Yale has at times given money to the city voluntarily. But more often, the city has tried to tax Yale’s exempt properties, only to meet with failure in court.

The 1990 agreement — created when the city was experiencing economic hard times — did move part of the golf course onto the tax rolls. But in the same agreement, signed by then-Mayor John Daniels and former Yale President Benno Schmidt, Yale gained the rights to parts of Wall and High streets that cut through the center of campus by Sterling Memorial Library.

Since Yale gained the rights to close the streets for a one-time cash payment, many New Haven residents felt that the University was taking advantage of a city strapped for money.

And over the course of the last decade, many aldermen and other city residents have suggested that Yale should help New Haven at a time when the municipal tax base is shrinking. New Haven’s grand list — the list of all taxable property in the city — has declined since 1996, while the amount of property off the tax rolls has increased by 23.6 percent.

But the new tax exemptions have been granted predominantly for personal property. Tax exemptions for real property — which is how most of Yale’s land is classified — have actually decreased by 6.3 percent since 1996.

What Yale gives to New Haven

Yale currently owns about 905 acres of land in New Haven, and though much of it is off the tax rolls, the University does pay its share of taxes.

In fact, the University is the city’s third largest taxpayer. In 2000, Yale paid about $2 million to the city on its commercial holdings and non-dormitory apartments.

But University officials have couched the financial relationship in different terms. Excluding the state of Connecticut, Yale says it is the largest single contributor to New Haven’s city budget. As the Office of New Haven and State Affairs Web site explains, the city receives money from the state in compensation for Yale’s tax-exempt properties.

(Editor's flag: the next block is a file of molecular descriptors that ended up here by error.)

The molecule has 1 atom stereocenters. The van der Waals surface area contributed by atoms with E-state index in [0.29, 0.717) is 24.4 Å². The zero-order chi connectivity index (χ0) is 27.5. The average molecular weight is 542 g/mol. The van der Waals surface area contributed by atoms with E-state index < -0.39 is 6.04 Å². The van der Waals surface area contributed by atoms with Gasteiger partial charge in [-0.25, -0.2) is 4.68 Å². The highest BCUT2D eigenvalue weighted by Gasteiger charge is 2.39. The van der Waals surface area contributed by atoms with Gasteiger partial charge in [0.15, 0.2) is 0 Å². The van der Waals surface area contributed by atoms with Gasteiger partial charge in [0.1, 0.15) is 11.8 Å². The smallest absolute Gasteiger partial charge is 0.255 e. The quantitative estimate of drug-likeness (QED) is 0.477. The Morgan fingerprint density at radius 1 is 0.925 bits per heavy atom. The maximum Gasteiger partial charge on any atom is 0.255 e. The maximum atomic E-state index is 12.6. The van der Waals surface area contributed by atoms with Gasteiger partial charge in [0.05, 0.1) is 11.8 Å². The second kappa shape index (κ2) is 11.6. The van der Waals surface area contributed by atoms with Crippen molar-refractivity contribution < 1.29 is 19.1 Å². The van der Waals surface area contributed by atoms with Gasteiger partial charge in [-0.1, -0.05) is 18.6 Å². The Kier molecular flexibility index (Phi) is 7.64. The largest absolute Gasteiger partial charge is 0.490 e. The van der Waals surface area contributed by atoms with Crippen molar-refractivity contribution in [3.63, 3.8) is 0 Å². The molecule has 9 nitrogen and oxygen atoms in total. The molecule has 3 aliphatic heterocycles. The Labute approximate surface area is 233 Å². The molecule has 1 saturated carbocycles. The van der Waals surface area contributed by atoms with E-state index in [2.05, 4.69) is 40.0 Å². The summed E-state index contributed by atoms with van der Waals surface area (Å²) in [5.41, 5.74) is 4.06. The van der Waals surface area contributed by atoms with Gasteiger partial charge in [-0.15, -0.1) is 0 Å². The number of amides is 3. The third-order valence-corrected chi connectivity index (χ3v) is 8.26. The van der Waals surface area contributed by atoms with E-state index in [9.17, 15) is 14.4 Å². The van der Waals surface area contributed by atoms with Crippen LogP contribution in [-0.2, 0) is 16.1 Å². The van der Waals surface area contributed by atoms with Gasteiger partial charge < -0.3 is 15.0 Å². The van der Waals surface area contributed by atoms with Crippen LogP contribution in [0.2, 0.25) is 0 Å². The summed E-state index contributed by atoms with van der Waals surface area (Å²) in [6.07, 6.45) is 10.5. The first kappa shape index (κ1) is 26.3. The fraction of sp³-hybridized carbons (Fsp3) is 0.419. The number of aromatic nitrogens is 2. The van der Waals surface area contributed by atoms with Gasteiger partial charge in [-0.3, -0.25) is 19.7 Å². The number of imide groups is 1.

In 2001, such payments accounted for about $36.1 million, or 10.5 percent, of all city general fund revenues. $26.8 million of that money came from the state PILOT, or Payment in Lieu of Taxes, program, which compensates municipalities for the tax-exempt properties of educational institutions and other not-for-profit organizations. But PILOT gives cities like New Haven only 40 percent of the value of tax-exempt land.

In addition to the taxes it does pay, Yale also gives the city about $2 million in building permit fees each year and contributes further to the city’s economy through its Yale Homebuyer Program, which subsidizes University employees’ home purchases in New Haven.

Yale also likes to point to its buying power and the impact of its employees. With its 10,500 jobs, Yale is the largest employer in the city. According to the University’s own estimate in 2000, Yale and its students, faculty and employees purchased about $240 million in goods and services from Connecticut businesses.

As for Naclerio’s inquiry, School of Management professor Douglas Rae, who served as the city’s chief administrative officer in 1990, said he does not think it will lead to any significant changes in the tax scheme and added that town-gown relations have never been better.

“I think the tenor of [Yale’s] relationship with New Haven is as good as it’s been in the last 100 years,” said Rae, a specialist in the political economy of cities. “Small gestures and real commitments have added up to real improvement.”

From a practical standpoint, Perez said, town-gown taxation is not as complex as it seems.

“I think the relationship with Yale has improved dramatically,” he said. “I think this is going to come to a very simple point. If it should be taxed, it will be; if it shouldn’t be, it won’t.”